Wearing a well-fitting mask or respirator consistently and correctly reduces the risk of spreading the virus that causes COVID-19. At a high COVID-19 Community Level, universal indoor masking in schools and ECE programs is recommended, as it is in the community at-large. CDC also recommends masking at all times in healthcare settings, including school nurses’ offices, regardless of the current COVID-19 Community Level. People who have known or suspected exposure to COVID-19 should also wear a well-fitting mask or respirator around others for 10 days from their last exposure, regardless of vaccination status or history of prior infection.  Anyone who chooses to wear a mask or respirator should be supported in their decision to do so at any COVID-19 Community Level, including low. At a medium and high COVID-19 Community Level, people who are immunocompromised or at risk for getting very sick with COVID-19 should wear a mask or respirator that provides greater protection Since wearing masks or respirators can prevent spread of COVID-19, people who have a household or social contact with someone at risk for getting very sick with COVID-19 (for example, a student with a sibling who is at risk) may also choose to wear a mask at any COVID-19 Community Level. Schools and ECE programs should consider flexible, non-punitive policies and practices to support individuals who choose to wear masks regardless of the COVID-19 Community Level.


Schools with students at risk for getting very sick with COVID-19 must make reasonable modifications or accommodations when necessary to ensure that all students, including those with disabilities, are able to access in-person learning. Schools might need to require masking in settings such as classrooms or during activities to protect students with immunocompromising conditions or other conditions that increase their risk for getting very sick with COVID-19 in accordance with applicable federal, state, or local laws and policies. For more information and support, visit the U.S. Department of Education’s Disability Rights webpage. Students with immunocompromising conditions or other conditions or disabilities that increase risk for getting very sick with COVID-19 should not be placed into separate classrooms or otherwise segregated from other students.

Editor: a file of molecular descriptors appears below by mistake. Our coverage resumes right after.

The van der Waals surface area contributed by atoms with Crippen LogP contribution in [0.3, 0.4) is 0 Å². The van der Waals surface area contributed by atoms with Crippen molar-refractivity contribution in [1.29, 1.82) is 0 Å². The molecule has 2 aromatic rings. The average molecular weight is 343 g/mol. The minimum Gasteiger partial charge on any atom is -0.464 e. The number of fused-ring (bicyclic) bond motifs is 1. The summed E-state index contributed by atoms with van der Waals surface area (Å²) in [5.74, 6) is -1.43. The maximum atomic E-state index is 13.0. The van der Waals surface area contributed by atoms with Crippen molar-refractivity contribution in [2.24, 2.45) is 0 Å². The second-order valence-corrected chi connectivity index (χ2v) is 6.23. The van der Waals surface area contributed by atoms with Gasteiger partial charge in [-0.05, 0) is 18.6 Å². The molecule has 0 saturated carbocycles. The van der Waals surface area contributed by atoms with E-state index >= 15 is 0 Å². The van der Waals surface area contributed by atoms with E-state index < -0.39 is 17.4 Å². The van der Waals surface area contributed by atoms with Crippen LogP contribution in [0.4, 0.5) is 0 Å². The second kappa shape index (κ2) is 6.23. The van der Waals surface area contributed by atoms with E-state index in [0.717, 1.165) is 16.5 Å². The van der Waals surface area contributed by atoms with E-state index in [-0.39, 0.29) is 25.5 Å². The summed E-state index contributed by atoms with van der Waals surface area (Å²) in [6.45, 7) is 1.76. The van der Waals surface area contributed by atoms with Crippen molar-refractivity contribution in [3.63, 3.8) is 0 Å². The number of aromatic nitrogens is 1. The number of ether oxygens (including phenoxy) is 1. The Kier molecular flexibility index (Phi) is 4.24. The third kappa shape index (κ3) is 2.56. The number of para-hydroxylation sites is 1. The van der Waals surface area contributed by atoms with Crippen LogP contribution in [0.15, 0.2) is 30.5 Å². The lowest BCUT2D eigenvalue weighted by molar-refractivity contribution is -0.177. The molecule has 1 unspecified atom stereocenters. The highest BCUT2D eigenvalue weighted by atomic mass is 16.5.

Screening Testing

Screening testing identifies people with COVID-19 who do not have symptoms or known or suspected exposures, so that steps can be taken to prevent further spread of COVID-19.

CDC no longer recommends routine screening testing in K-12 schools. However, at a high COVID-19 Community Level, K-12 schools and ECE programs can consider implementing screening testing for students and staff for high-risk activities (for example, close contact sports, band, choir, theater); at key times in the year, for example before/after large events (such as prom, tournaments, group travel); and when returning from breaks (such as, holidays, spring break, at the beginning of the school year). In any screening testing program, testing should include both vaccinated and unvaccinated people. Schools serving students who are at risk for getting very sick with COVID-19, such as those with moderate or severe immunocompromise or complex medical conditions, can consider implementing screening testing at a medium or high COVID-19 Community Level. The type of viral test used can vary and includes over the counter or at-home testing (self-testing), point-of-care rapid testing, or laboratory testing.